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The Red Sox Already Figured Out A Loophole In MLB’s New Shift Rules

One of Major League Baseball’s rule changes designed to get people who never watch the sport to suddenly become interested is abolishing the shift. In recent years, teams have leaned heavily into shifting their infield in an effort to make it harder for hitters to get on base, with left handed hitters in particular struggling when they hit the ball on the ground into the shift.

The new rule indicates that four infielders need to be on the dirt and only two can be on either side of second base — teams can no longer throw an infielder in the shallow part of the outfield in between their first basemen and whomever is lining up at second. This is theoretically good for a guy like Joey Gallo of the Minnesota Twins, a lefty hitter who almost exclusively pulls the ball, but unfortunately for him, the Boston Red Sox figured out a loophole in the rule already.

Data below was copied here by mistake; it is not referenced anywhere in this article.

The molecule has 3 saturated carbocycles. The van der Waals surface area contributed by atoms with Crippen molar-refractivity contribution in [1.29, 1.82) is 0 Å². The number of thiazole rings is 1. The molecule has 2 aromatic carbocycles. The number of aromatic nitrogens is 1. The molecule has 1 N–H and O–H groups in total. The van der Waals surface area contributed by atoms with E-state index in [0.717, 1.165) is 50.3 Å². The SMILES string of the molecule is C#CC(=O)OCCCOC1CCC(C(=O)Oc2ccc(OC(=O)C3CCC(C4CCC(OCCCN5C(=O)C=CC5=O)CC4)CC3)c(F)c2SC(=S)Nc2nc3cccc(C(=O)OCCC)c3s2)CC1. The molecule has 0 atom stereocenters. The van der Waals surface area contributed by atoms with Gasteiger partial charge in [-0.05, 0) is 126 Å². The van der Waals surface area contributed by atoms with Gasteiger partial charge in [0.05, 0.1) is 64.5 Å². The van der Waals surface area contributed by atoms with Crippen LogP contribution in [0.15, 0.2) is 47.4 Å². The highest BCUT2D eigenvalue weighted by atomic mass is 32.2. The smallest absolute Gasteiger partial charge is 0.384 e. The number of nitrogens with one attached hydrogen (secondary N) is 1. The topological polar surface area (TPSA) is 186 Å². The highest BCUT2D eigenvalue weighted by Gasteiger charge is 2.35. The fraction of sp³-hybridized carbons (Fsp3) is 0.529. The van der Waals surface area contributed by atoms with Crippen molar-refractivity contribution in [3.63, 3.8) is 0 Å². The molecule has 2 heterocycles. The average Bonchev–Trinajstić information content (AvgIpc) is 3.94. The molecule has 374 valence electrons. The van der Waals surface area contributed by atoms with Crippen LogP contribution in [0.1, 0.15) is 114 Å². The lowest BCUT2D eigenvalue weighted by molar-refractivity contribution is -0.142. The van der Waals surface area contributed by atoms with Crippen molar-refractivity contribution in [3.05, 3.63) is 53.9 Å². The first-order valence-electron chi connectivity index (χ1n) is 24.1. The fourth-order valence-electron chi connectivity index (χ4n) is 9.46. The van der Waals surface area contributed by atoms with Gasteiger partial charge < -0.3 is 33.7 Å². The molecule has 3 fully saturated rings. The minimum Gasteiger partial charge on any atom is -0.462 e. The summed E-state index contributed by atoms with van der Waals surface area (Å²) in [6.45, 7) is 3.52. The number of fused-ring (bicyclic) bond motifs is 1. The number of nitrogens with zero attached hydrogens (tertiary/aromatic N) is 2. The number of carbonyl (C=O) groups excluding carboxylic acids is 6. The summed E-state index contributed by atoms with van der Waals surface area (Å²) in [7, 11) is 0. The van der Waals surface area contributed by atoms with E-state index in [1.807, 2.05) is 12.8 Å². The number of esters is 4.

The Twins and the Red Sox played a spring training game on Friday, and Gallo stepped up to the plate in the bottom of the second inning. While Boston did, indeed, have two infielders on either side of second base and all of them were on the infield dirt, the team’s center fielder, Adam Duvall, positioned himself in right field in the spot where a shifting infielder would be in years past. The team’s left fielder, Raimel Tapia, went into center, and the Sox just assumed that Gallo wouldn’t hit the ball into left.

Gallo ended up getting on base via a walk, and the next batter, Kyle Farmer, hit a homer, which is presumably the baseball gods getting back at Boston for this one. Time will tell if the League will try to do something about this, in part because the shift rules have worked out rather well — ESPN noted earlier this week that batting averages were up 13 percentage points compared to this point in spring training last year.